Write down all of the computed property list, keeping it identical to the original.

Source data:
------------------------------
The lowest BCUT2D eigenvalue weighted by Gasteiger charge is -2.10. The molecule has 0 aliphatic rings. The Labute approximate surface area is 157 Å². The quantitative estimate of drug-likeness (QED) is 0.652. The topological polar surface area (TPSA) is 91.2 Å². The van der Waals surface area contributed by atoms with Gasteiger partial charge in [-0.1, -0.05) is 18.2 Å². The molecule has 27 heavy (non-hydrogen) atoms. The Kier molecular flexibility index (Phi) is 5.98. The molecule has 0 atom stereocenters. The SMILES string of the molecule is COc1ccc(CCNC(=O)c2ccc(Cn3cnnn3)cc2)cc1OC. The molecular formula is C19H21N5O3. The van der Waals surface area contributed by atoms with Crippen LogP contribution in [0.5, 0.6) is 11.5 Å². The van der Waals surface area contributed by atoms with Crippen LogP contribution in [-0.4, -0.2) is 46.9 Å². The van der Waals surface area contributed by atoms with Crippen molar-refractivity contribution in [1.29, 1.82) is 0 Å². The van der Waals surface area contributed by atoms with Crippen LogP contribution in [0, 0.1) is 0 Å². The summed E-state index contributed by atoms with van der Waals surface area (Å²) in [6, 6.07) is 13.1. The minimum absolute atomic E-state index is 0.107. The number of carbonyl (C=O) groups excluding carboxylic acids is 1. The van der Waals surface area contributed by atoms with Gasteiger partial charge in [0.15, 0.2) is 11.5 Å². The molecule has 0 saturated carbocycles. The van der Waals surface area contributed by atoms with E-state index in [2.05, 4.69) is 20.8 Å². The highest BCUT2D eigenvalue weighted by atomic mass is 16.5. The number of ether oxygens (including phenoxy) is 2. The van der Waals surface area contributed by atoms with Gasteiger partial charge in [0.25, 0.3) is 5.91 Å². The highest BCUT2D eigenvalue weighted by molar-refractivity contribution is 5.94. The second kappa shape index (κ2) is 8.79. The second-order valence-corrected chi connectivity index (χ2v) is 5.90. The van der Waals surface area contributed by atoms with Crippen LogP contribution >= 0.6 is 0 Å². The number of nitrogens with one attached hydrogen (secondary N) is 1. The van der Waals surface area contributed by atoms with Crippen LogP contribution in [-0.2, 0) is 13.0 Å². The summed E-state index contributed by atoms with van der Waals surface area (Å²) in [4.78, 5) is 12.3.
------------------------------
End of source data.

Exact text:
The lowest BCUT2D eigenvalue weighted by Gasteiger charge is -2.10. The molecule has 0 aliphatic rings. The Labute approximate surface area is 157 Å². The quantitative estimate of drug-likeness (QED) is 0.652. The topological polar surface area (TPSA) is 91.2 Å². The van der Waals surface area contributed by atoms with Gasteiger partial charge in [-0.1, -0.05) is 18.2 Å². The molecule has 27 heavy (non-hydrogen) atoms. The Kier molecular flexibility index (Phi) is 5.98. The molecule has 0 atom stereocenters. The SMILES string of the molecule is COc1ccc(CCNC(=O)c2ccc(Cn3cnnn3)cc2)cc1OC. The molecular formula is C19H21N5O3. The van der Waals surface area contributed by atoms with Crippen LogP contribution in [0.5, 0.6) is 11.5 Å². The van der Waals surface area contributed by atoms with Crippen LogP contribution in [-0.4, -0.2) is 46.9 Å². The van der Waals surface area contributed by atoms with Crippen molar-refractivity contribution in [1.29, 1.82) is 0 Å². The van der Waals surface area contributed by atoms with Crippen LogP contribution in [0, 0.1) is 0 Å². The summed E-state index contributed by atoms with van der Waals surface area (Å²) in [6, 6.07) is 13.1. The minimum absolute atomic E-state index is 0.107. The number of carbonyl (C=O) groups excluding carboxylic acids is 1. The van der Waals surface area contributed by atoms with Gasteiger partial charge in [0.15, 0.2) is 11.5 Å². The molecule has 0 saturated carbocycles. The van der Waals surface area contributed by atoms with E-state index in [2.05, 4.69) is 20.8 Å². The highest BCUT2D eigenvalue weighted by atomic mass is 16.5. The number of ether oxygens (including phenoxy) is 2. The van der Waals surface area contributed by atoms with Gasteiger partial charge in [0.25, 0.3) is 5.91 Å². The highest BCUT2D eigenvalue weighted by molar-refractivity contribution is 5.94. The second kappa shape index (κ2) is 8.79. The second-order valence-corrected chi connectivity index (χ2v) is 5.90. The van der Waals surface area contributed by atoms with Crippen LogP contribution >= 0.6 is 0 Å². The number of nitrogens with one attached hydrogen (secondary N) is 1. The van der Waals surface area contributed by atoms with Crippen LogP contribution in [-0.2, 0) is 13.0 Å². The summed E-state index contributed by atoms with van der Waals surface area (Å²) in [4.78, 5) is 12.3.